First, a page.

About this blogger:
A theorist, organist, and conductor, Jeff Ostrowski holds his B.M. in Music Theory from the University of Kansas (2004), where he also did graduate work in Musicology. On 22 January 2011, the board of directors elected Mr. Ostrowski President of Corpus Christi Watershed. He lives with his wife and two children in Corpus Christi, TX.
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"Nothing should be allowed that is unworthy of divine worship, nothing that is obviously profane or unfit to express the inner, sacred power of prayer. Nothing odd or unusual is allowable, since such things, far from fostering devotion in the praying community, rather shock and upset it and impede the proper and rightful cultivation of a devotion faithful to tradition."
— Pope Paul VI • 10/13/1966
Catholics in the United States Can Kneel Now!
published 25 April 2013 by Jeff Ostrowski

ID EVERYBODY already know this except for me? It seems that Catholics in the United States are now completely free to kneel for the reception of Holy Communion. Any restrictions that existed before 2011 seem to have been removed, according to the United States Conference of Catholic Bishops:

No. 160 of the GIRM states clearly there that the “norm” established for the United States for reception of Holy Communion is standing. In the 2003 GIRM, it stated that no one should be refused Communion if they kneel, but that afterward they should be properly catechized. In the current edition, the exhortation to catechesis is removed and the exception to the norm of standing is left to the discretion of the faithful: “unless an individual member of the faithful wishes to receive Communion while kneeling.” The Instruction Redemptionis Sacramentum, no. 91, is then cited. Source:   BCDW Newsletter, January 2012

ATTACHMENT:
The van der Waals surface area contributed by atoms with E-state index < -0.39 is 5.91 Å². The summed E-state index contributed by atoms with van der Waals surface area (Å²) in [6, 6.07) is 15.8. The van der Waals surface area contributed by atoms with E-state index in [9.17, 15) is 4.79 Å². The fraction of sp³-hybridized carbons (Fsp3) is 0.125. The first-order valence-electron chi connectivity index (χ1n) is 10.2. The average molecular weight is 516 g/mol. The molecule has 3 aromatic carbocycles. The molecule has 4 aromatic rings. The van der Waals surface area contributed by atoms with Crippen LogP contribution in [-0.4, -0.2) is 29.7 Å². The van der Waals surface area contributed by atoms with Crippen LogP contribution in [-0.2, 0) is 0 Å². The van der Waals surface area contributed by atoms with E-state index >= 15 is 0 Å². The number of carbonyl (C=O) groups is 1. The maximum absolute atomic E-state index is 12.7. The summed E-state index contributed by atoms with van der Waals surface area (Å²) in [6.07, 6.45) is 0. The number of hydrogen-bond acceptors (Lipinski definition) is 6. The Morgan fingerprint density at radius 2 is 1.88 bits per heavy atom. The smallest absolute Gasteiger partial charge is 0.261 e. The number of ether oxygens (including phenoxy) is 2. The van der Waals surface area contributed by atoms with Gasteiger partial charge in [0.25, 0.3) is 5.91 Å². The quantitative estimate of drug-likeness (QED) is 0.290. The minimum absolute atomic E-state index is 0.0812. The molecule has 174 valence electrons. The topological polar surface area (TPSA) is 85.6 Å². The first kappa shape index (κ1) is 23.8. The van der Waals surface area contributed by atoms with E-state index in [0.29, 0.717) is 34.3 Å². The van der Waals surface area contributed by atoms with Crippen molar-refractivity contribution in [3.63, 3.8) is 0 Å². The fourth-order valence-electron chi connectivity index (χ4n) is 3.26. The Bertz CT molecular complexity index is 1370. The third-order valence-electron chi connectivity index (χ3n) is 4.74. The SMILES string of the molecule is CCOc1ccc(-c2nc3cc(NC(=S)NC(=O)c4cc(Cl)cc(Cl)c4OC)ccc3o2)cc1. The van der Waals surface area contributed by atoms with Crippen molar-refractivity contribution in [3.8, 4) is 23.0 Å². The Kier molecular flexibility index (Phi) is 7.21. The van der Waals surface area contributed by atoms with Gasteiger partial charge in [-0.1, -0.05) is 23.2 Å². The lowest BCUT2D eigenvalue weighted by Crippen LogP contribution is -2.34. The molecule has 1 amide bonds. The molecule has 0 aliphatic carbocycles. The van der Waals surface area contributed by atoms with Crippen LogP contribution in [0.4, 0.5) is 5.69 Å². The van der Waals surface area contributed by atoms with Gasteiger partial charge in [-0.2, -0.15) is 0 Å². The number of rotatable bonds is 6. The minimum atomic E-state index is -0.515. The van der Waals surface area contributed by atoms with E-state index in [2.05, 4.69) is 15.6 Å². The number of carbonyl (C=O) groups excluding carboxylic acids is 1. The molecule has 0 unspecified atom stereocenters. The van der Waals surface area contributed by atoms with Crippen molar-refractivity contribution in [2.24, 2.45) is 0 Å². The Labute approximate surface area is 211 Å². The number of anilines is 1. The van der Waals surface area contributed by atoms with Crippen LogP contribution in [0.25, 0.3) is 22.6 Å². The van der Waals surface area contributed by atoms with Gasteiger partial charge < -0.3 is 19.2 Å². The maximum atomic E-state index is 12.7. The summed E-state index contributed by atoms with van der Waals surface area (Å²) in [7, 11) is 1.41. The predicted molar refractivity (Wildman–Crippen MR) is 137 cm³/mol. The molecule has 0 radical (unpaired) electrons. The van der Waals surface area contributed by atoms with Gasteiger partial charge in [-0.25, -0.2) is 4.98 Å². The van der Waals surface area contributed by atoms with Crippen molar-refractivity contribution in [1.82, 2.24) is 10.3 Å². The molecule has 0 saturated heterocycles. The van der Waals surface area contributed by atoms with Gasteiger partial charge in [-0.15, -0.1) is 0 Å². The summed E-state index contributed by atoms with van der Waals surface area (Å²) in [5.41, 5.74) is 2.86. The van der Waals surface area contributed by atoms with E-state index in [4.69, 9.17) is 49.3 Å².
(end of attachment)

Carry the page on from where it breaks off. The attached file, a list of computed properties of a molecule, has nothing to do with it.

HERE’S A VIDEO showing the reception of Holy Communion at a Mass with Pope Francis as celebrant. I see there’s a priest who requires people to receive on the tongue, and I see Pope Francis distributing Holy Communion to those kneeling:


Pope Benedict XVI said in 2010:

“The idea behind my current practice of having people kneel to receive Communion on the tongue was to send a signal and to underscore the Real Presence with an exclamation point. One very important reason is that there is a great danger of superficiality precisely in the kinds of mass events we hold at St. Peter’s, both in the Basilica and in the Square. I have heard of people who, after receiving Communion, stick the Host in their wallet to take home as a kind of souvenir. In this context, where people think that everyone is just automatically supposed to receive Communion — everyone else is going up, so I will, too — I wanted to send a clear signal. I wanted it to be clear: Something quite special is going on here! He is here, the One before whom we fall on our knees! Pay attention! This is not just some social ritual in which we can take part if we want to.”